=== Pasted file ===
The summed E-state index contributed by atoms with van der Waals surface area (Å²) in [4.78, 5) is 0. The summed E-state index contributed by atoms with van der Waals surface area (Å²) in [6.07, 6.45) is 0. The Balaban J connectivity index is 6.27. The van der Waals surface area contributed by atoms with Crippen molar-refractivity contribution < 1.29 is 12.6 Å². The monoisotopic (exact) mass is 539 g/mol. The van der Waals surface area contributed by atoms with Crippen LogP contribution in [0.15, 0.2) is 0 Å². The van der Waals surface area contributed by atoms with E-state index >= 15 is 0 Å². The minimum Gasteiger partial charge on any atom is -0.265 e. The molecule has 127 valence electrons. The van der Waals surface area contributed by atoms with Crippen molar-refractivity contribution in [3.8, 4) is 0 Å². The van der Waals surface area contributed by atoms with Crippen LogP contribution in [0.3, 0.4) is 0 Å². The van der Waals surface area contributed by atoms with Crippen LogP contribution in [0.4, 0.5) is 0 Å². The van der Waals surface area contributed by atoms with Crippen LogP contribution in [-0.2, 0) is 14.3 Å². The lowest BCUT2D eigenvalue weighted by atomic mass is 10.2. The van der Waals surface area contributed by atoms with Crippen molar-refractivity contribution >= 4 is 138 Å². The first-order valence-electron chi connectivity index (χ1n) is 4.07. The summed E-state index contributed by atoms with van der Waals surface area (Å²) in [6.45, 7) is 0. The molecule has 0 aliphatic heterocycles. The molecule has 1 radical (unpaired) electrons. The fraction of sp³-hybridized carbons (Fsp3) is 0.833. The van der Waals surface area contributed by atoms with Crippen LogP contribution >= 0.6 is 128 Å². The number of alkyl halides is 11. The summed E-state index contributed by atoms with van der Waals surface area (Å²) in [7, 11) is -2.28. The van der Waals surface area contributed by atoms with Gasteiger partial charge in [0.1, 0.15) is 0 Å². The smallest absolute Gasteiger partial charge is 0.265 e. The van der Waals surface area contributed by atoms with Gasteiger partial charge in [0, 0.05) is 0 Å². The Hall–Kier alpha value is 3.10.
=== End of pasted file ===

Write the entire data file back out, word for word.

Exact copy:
The summed E-state index contributed by atoms with van der Waals surface area (Å²) in [4.78, 5) is 0. The summed E-state index contributed by atoms with van der Waals surface area (Å²) in [6.07, 6.45) is 0. The Balaban J connectivity index is 6.27. The van der Waals surface area contributed by atoms with Crippen molar-refractivity contribution < 1.29 is 12.6 Å². The monoisotopic (exact) mass is 539 g/mol. The van der Waals surface area contributed by atoms with Crippen LogP contribution in [0.15, 0.2) is 0 Å². The van der Waals surface area contributed by atoms with E-state index >= 15 is 0 Å². The minimum Gasteiger partial charge on any atom is -0.265 e. The molecule has 127 valence electrons. The van der Waals surface area contributed by atoms with Crippen molar-refractivity contribution in [3.8, 4) is 0 Å². The van der Waals surface area contributed by atoms with Crippen LogP contribution in [0.3, 0.4) is 0 Å². The van der Waals surface area contributed by atoms with Crippen LogP contribution in [0.4, 0.5) is 0 Å². The van der Waals surface area contributed by atoms with Crippen LogP contribution in [-0.2, 0) is 14.3 Å². The lowest BCUT2D eigenvalue weighted by atomic mass is 10.2. The van der Waals surface area contributed by atoms with Crippen molar-refractivity contribution >= 4 is 138 Å². The first-order valence-electron chi connectivity index (χ1n) is 4.07. The summed E-state index contributed by atoms with van der Waals surface area (Å²) in [6.45, 7) is 0. The molecule has 0 aliphatic heterocycles. The molecule has 1 radical (unpaired) electrons. The fraction of sp³-hybridized carbons (Fsp3) is 0.833. The van der Waals surface area contributed by atoms with Crippen LogP contribution >= 0.6 is 128 Å². The number of alkyl halides is 11. The summed E-state index contributed by atoms with van der Waals surface area (Å²) in [7, 11) is -2.28. The van der Waals surface area contributed by atoms with Gasteiger partial charge in [0.1, 0.15) is 0 Å². The smallest absolute Gasteiger partial charge is 0.265 e. The van der Waals surface area contributed by atoms with Gasteiger partial charge in [0, 0.05) is 0 Å². The Hall–Kier alpha value is 3.10.